2021 marked the twelfth year of Bitcoin’s “official” existence, and after halving last year, the year began and went on (mostly) optimistically as many, including me, expected Bitcoin to break through the $ 100,000 mark and go crazy would reach new highs. That wasn’t the case, but Bitcoin had a great year and at times it feels like we are desensitized to important developments in the market.
2021: The year Bitcoin went mainstream
Despite the great strides Bitcoin, its developers, and die-hard users have made over the past 12 years, 2021 was the year Bitcoin really went mainstream. The main event that cemented the endurance and investability of Bitcoin as an asset was, of course, that El Salvador became the first nation to adopt Bitcoin as legal tender and fully embrace the digital asset as its own.
When 2021 began, nobody would have expected an entire country to embrace Bitcoin with open arms, let alone legal tender, and launch a dedicated mobile wallet that the majority of its citizens use or invest in their own Bitcoin reserve. In retrospect, this was an important step that should have had a much greater impact on Bitcoin’s global adoption as well as an increase in price.
That being said, we’ve seen major US politicians masquerading as pro-bitcoin and even going so far as to accept either all or part of their salaries in bitcoin. We were used to athletes doing this, but 2021 really sparked the open interest of politicians in Bitcoin, with Miami Mayor Francis Suarez and Senator Cynthia Lummis making the most of the headlines. But there were many, many others who followed in their footsteps.
Then there were companies that openly adopted Bitcoin as a hedge against fiat instability, especially during the economic fallout from the COVID-19 pandemic. MicroStrategy launched a series of events last year where companies like Tesla, Block, and more kept Bitcoin open. Of course, MicroStrategy continued to stack sats throughout the year and became the largest institutional bitcoin trader in the world.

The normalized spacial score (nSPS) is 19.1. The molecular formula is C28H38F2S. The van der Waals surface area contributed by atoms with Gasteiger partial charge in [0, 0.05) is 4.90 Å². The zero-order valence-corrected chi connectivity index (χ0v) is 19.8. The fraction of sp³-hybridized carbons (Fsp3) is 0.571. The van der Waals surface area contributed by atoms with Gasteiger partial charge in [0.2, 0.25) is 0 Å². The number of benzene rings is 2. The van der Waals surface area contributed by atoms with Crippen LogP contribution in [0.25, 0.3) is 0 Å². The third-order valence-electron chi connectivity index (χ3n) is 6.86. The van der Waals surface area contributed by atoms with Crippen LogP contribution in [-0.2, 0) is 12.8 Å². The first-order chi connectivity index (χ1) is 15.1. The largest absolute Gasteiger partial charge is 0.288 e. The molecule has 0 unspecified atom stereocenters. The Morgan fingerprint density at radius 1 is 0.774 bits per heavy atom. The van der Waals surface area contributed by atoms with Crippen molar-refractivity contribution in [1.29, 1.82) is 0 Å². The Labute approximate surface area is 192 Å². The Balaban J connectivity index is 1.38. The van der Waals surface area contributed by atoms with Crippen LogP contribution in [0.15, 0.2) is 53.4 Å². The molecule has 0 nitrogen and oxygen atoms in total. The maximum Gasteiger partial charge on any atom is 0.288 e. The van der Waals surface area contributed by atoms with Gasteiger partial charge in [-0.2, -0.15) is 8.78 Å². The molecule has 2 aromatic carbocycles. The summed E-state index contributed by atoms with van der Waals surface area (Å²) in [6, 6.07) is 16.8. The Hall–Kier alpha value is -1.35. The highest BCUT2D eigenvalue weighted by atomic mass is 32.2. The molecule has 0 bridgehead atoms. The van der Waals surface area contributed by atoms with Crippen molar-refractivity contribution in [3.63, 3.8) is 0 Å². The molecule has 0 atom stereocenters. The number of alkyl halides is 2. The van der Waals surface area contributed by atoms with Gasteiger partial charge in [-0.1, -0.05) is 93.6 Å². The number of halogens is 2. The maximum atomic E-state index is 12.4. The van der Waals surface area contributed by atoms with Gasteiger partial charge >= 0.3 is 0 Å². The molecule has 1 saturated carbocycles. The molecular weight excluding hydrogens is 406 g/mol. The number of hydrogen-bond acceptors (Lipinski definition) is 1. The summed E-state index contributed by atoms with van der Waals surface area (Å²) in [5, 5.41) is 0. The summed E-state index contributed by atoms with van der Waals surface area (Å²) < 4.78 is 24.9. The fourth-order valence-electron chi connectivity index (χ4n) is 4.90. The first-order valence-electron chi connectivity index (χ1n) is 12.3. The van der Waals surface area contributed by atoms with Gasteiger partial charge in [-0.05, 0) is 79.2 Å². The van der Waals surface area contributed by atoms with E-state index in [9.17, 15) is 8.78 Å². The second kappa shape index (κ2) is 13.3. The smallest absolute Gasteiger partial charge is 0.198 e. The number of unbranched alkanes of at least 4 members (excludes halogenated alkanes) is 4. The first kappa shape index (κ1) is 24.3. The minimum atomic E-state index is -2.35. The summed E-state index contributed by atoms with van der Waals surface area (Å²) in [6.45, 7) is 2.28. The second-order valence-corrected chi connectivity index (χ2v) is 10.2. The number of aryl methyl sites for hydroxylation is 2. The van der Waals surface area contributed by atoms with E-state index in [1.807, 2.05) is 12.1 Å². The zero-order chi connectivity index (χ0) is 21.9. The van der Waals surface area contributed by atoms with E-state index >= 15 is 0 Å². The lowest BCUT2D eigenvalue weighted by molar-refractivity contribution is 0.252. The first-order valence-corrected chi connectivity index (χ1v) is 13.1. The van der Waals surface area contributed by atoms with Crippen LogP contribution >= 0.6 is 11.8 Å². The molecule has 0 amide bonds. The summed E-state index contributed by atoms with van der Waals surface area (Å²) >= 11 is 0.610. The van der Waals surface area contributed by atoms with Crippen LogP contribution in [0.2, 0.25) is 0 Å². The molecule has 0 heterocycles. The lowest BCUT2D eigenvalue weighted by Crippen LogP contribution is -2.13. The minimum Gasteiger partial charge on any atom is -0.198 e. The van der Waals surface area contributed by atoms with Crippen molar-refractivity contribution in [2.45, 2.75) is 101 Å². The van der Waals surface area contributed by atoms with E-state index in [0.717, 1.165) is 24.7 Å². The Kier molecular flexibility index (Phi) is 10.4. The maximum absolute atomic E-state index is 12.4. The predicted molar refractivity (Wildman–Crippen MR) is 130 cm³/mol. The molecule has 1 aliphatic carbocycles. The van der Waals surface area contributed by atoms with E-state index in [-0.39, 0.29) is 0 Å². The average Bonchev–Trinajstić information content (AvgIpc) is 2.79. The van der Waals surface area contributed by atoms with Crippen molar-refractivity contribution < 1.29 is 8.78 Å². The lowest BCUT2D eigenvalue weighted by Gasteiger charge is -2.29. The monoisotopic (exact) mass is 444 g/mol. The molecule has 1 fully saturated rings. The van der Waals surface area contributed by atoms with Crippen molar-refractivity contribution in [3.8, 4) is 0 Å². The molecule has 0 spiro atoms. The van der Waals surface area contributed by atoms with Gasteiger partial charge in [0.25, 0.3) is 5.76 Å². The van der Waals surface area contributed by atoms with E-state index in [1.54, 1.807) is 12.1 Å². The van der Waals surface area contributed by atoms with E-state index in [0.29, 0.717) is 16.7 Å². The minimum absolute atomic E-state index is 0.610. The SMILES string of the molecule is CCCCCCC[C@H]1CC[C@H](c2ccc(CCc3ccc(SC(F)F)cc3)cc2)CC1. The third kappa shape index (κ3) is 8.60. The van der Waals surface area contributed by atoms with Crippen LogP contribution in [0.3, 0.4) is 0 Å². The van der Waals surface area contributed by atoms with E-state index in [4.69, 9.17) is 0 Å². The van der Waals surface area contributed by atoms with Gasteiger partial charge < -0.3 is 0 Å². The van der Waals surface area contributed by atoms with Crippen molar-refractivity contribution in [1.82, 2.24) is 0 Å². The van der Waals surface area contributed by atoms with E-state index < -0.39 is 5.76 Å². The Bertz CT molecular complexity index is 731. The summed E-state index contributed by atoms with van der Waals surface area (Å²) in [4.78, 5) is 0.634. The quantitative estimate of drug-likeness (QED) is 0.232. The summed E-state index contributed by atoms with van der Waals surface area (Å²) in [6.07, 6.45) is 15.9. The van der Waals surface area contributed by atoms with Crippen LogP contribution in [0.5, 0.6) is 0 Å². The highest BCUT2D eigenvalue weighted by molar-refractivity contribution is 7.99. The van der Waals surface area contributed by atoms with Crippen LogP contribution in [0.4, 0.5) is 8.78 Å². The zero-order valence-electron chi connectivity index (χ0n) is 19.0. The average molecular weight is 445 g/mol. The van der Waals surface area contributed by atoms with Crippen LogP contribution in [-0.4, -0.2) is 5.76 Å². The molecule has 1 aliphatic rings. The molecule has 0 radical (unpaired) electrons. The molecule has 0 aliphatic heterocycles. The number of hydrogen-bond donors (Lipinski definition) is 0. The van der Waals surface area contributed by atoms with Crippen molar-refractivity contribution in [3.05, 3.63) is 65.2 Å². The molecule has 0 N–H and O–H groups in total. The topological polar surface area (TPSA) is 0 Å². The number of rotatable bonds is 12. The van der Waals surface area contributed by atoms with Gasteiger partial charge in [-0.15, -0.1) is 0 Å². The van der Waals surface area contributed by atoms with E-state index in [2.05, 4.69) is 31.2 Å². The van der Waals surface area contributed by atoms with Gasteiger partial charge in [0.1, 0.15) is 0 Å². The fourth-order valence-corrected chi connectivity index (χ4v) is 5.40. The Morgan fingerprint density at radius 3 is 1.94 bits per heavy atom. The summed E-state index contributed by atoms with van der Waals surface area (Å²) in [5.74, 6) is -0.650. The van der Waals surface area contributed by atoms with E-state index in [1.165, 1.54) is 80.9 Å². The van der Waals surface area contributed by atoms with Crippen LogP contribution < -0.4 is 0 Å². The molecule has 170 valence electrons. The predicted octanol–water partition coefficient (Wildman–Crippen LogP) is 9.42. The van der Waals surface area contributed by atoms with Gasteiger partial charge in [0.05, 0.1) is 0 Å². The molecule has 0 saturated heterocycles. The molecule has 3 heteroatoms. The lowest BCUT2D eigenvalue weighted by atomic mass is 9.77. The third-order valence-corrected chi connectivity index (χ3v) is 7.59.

China’s bitcoin mining exodus temporarily drove bitcoin down, but it has kept the concentration of miners more widespread than before as countries like Kazakhstan, Russia, and the United States see an increase in bitcoin mining operations within their limits. This, of course, has propelled money into towns and counties that have been neglected in the past, and has put in place some favorable regulations to ensure miners don’t move again.
The impact of China’s Bitcoin mining ban and its umpteenth Bitcoin ban was short-lived as the hash rate rebounded within months, ensuring that future efforts by the country to dampen the Bitcoin spirit were little until it would have no impact on either the network or the market. It remains to be seen whether the country will ever accept Bitcoin.
The introduction of Bitcoin in El Salvador has led institutions and politicians built on the archaic fiat system to spread FUD far and wide, from the International Monetary Fund to the Bank of England, and enemies Donald Trump and Hillary Clinton shared one similar view that Bitcoin is a threat to the dollar. This is of course true where fiat currencies were built to depreciate over time, Bitcoin was built to store value and even grow over time.